Indefinites and negation in Ancient Greek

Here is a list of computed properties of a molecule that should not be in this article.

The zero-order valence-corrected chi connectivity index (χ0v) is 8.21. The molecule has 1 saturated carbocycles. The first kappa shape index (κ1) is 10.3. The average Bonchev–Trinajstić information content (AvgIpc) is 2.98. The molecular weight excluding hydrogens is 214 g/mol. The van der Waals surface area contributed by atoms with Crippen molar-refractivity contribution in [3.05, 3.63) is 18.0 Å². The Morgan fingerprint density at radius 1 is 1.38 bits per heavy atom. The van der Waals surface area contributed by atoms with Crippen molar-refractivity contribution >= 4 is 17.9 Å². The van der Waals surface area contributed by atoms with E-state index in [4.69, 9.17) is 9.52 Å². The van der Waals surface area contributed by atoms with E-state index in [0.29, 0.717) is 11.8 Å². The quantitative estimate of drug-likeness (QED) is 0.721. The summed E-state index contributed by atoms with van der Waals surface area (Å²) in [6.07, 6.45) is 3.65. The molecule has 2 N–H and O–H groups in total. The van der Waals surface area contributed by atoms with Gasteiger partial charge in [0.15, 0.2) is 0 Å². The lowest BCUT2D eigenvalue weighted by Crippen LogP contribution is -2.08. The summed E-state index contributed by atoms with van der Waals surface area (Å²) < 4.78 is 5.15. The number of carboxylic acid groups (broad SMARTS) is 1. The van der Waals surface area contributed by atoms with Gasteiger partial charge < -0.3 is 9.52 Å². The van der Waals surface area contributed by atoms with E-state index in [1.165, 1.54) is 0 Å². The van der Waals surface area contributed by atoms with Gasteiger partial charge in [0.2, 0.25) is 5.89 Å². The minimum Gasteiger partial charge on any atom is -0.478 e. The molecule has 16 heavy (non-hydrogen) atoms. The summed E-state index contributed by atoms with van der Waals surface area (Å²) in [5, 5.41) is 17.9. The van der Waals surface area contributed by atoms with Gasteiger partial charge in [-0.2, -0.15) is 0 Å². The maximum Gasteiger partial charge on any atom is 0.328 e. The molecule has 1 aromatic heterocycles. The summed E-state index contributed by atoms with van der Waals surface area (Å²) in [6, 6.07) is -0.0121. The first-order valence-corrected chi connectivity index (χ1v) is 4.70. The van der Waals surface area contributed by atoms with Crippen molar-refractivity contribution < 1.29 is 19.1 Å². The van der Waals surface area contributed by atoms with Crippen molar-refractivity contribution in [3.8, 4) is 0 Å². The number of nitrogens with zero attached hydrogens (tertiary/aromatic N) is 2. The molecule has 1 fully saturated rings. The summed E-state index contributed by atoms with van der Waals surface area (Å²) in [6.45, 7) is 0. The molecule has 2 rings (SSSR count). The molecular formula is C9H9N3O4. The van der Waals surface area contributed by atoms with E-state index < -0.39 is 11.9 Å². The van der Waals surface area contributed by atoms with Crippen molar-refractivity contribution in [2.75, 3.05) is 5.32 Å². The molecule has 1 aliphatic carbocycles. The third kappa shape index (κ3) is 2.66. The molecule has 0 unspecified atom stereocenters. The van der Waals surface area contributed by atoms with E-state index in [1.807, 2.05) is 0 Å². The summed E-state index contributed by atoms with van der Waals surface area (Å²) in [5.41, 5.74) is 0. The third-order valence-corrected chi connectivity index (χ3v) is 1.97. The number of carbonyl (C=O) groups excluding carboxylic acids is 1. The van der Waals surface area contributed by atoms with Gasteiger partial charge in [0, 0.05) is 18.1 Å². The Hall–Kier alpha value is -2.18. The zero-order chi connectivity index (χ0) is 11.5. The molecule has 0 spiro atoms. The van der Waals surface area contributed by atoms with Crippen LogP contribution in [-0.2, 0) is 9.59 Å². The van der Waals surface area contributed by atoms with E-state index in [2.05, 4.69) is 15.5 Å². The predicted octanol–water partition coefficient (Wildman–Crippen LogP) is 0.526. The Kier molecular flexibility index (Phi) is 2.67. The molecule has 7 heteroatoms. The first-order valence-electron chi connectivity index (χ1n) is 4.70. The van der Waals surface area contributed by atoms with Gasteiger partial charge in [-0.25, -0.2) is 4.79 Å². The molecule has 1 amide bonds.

AbstractThe history of Greek negation is interesting for our theoretical understanding of negation systems in at least two respects, which I will investigate in this contribution. First, Homeric Greek is a Double Negation system, while Classical Greek exhibits Negative Concord. Homeric Greek already shows signs of a diachronic development: there are two series of negative indefinites, an older plain one and a newer emphatic one. The emphatic series is formed by means of the focus-sensitive correlative negation oudé. The latter is the only negatively marked element to exhibit redundancy in the marking of negation in Homeric Greek: it can be argued to be responsible for the birth of Negative Concord items in the language. Furthermore, the system exhibited by Classical Greek is very relevant for our understanding of the syntactic factors that shape Negative Concord. Classical Greek is a non-strict Negative Concord language. However, differ- ently from other well-studied languages of this type (e.g. Italian, Spanish, Portuguese), it shows extremely frequent cases of pre-Infl Concord among multiple Negative Concord items, a more constrained option in Romance. A study of their distribution may help shed light on the interaction between the syntax of Focus and Negative Concord.
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